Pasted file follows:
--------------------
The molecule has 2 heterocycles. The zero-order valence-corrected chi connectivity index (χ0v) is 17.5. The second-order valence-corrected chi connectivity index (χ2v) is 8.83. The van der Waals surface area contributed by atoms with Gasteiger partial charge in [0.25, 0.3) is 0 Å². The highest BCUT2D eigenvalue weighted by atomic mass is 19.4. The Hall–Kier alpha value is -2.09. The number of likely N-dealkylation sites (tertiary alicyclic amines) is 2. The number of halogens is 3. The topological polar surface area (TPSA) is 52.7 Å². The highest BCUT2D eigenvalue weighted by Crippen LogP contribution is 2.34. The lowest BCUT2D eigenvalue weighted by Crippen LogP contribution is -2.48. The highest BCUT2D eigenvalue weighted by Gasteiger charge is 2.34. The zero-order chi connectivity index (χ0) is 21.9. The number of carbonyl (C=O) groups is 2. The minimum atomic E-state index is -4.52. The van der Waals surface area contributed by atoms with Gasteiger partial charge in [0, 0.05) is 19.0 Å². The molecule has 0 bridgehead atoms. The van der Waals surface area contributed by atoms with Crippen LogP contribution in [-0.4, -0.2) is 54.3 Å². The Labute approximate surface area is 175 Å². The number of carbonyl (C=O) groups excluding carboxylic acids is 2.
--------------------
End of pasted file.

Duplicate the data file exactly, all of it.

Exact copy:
The molecule has 2 heterocycles. The zero-order valence-corrected chi connectivity index (χ0v) is 17.5. The second-order valence-corrected chi connectivity index (χ2v) is 8.83. The van der Waals surface area contributed by atoms with Gasteiger partial charge in [0.25, 0.3) is 0 Å². The highest BCUT2D eigenvalue weighted by atomic mass is 19.4. The Hall–Kier alpha value is -2.09. The number of likely N-dealkylation sites (tertiary alicyclic amines) is 2. The number of halogens is 3. The topological polar surface area (TPSA) is 52.7 Å². The highest BCUT2D eigenvalue weighted by Crippen LogP contribution is 2.34. The lowest BCUT2D eigenvalue weighted by Crippen LogP contribution is -2.48. The highest BCUT2D eigenvalue weighted by Gasteiger charge is 2.34. The zero-order chi connectivity index (χ0) is 21.9. The number of carbonyl (C=O) groups is 2. The minimum atomic E-state index is -4.52. The van der Waals surface area contributed by atoms with Gasteiger partial charge in [0, 0.05) is 19.0 Å². The molecule has 0 bridgehead atoms. The van der Waals surface area contributed by atoms with Crippen LogP contribution in [-0.4, -0.2) is 54.3 Å². The Labute approximate surface area is 175 Å². The number of carbonyl (C=O) groups excluding carboxylic acids is 2.